Lesson plan


Teach your students to double two-digit numbers using decomposition as a strategy.
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Students will be able to double two-digit numbers.

(5 minutes)
  • Hold up four objects, like pencils, and tell students that you need double the number of pencils you are holding. *Ask students how many pencils you’ll have if you double the number you are holding (eight).
  • Hold up eight pencils and repeat the question.
  • Hold up 16 pencils and repeat the question. (Note: at this point, students may have a more difficult time answering the question; provide the answer if students are stumped).
  • Tell students that today we are going to be doubling numbers, just like I doubled the number of pencils I was holding. Doubling a number is multiplying it by two.
(10 minutes)
  • On the board write 4 x 2 = 8 and explain, "When I was holding four pencils, and I doubled them, I had eight pencils."
  • Repeat with 8 x 2 = 16 and 16 x 2 = 32.
  • Tell students that doubling is a skill that can be useful in the real world, so today we are going to practice a strategy that will make it easy to think about doubles.
  • Write 35 on the board.
  • Explain that when we double a number, we can decompose, or break apart the number, and double each part. For example, 35 could be decomposed into 30 + 5.
  • Point out that doubling the parts of the numbers (30 x 2) + (5 x 2) is easier to do in our heads than doubling the whole number.
  • Tell students that 30 doubled is 60 and five doubled is 10. So 60 + 10 is the answer.
  • On the board, write 60 + 10 = 70 / 35 x 2=70.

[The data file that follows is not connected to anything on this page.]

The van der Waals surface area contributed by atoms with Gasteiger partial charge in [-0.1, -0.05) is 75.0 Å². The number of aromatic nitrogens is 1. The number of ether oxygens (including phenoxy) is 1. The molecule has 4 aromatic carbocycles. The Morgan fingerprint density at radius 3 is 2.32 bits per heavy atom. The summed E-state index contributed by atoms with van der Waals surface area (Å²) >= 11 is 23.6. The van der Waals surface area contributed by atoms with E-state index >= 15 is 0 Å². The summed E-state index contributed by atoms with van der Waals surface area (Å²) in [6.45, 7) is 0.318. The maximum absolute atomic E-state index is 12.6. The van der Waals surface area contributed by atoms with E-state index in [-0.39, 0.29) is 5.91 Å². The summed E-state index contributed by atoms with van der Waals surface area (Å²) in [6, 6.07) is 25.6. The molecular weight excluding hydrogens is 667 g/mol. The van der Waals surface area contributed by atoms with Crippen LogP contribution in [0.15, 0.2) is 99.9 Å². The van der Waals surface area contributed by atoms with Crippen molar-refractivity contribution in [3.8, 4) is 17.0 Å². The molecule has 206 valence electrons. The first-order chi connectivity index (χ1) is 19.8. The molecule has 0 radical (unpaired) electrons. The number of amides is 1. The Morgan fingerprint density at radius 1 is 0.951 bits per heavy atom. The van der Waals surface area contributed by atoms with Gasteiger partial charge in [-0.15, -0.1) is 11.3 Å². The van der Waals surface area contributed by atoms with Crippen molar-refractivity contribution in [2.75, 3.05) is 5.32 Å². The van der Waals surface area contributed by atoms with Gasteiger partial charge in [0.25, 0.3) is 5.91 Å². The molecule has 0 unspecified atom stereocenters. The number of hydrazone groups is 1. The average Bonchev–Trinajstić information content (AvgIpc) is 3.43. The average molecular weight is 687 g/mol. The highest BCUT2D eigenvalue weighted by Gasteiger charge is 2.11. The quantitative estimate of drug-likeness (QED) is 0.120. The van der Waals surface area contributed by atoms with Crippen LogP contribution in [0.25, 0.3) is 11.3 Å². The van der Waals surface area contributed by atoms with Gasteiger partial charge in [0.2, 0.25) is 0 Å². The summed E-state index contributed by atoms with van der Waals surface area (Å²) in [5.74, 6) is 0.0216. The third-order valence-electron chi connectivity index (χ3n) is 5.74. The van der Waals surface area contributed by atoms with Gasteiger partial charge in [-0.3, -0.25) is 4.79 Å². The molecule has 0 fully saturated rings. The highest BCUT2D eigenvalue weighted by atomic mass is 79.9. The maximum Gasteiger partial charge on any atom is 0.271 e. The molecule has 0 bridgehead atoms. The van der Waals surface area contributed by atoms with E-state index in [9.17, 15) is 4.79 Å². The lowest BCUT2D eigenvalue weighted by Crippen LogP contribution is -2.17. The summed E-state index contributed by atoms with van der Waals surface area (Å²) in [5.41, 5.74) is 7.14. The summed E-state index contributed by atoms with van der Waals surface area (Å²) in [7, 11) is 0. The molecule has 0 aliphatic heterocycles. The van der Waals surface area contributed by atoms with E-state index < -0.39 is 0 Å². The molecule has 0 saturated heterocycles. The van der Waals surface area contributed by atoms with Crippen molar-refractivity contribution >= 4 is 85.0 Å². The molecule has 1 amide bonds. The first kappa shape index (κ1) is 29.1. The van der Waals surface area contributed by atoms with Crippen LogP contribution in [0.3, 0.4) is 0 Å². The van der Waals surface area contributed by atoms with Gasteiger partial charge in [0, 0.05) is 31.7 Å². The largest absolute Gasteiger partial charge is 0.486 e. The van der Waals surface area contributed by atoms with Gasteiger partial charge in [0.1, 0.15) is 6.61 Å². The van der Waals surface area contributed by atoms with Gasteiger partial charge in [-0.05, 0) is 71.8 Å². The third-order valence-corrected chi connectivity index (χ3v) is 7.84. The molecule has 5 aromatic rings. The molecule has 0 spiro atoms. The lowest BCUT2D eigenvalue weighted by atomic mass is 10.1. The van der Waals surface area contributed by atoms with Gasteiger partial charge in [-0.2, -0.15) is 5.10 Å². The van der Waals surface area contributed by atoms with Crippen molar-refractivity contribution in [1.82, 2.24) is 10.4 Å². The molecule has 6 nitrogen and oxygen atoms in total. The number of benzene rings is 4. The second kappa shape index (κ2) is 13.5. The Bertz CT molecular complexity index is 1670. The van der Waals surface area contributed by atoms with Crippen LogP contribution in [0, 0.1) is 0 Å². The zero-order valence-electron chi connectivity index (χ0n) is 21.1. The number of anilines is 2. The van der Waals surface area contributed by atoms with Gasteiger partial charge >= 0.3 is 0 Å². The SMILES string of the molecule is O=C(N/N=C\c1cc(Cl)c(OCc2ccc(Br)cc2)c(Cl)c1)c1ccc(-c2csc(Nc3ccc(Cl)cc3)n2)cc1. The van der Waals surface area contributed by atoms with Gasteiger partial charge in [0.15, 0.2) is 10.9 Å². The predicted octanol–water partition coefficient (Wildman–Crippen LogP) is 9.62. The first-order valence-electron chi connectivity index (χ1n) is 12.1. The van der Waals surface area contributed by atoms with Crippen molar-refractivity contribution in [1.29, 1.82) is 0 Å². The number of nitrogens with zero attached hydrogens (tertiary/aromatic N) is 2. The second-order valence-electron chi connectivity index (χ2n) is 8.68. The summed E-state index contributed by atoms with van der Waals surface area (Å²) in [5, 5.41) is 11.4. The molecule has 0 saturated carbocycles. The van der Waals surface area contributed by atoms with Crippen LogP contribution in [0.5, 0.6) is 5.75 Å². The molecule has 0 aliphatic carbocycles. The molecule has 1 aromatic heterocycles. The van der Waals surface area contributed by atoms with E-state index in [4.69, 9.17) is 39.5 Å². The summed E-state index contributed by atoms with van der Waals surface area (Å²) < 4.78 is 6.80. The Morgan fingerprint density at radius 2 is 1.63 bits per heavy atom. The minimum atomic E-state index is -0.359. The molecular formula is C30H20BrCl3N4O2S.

• Repeat with a second example, like 17.
(15 minutes)
  • Write 23 on the board and have students work with a partner to double it, using decomposition as a strategy.
  • Hand out the Double Bubbles worksheet.
  • Have students complete the worksheet with a partner.
(10 minutes)
  • Hand out the Doubling in the Real World worksheet and instruct students to complete it independently.
  • Circulate as students work and offer support as needed.
  • Go over the worksheets as a class.

Support: Provide simplified practice problems with smaller numbers (i.e. 15, 21, 32).

Enrichment: Have students apply the strategies learned in the lesson to solve word problems.

(5 minutes)
  • Hand out a sticky note to each student (or, alternatively, have students use personal white boards).
  • Write a number on the board, like 48, and instruct students to double it and write their answer on the sticky note.
  • Collect as an exit ticket and check for understanding (Note: if using white boards, have students hold up their answer and scan to check for understanding).
(10 minutes)
  • Ask, "What are some real world situations when you might need to double a number?"
  • Discuss as a class (i.e. making a recipe twice as big; buying two identical items and calculating the cost).

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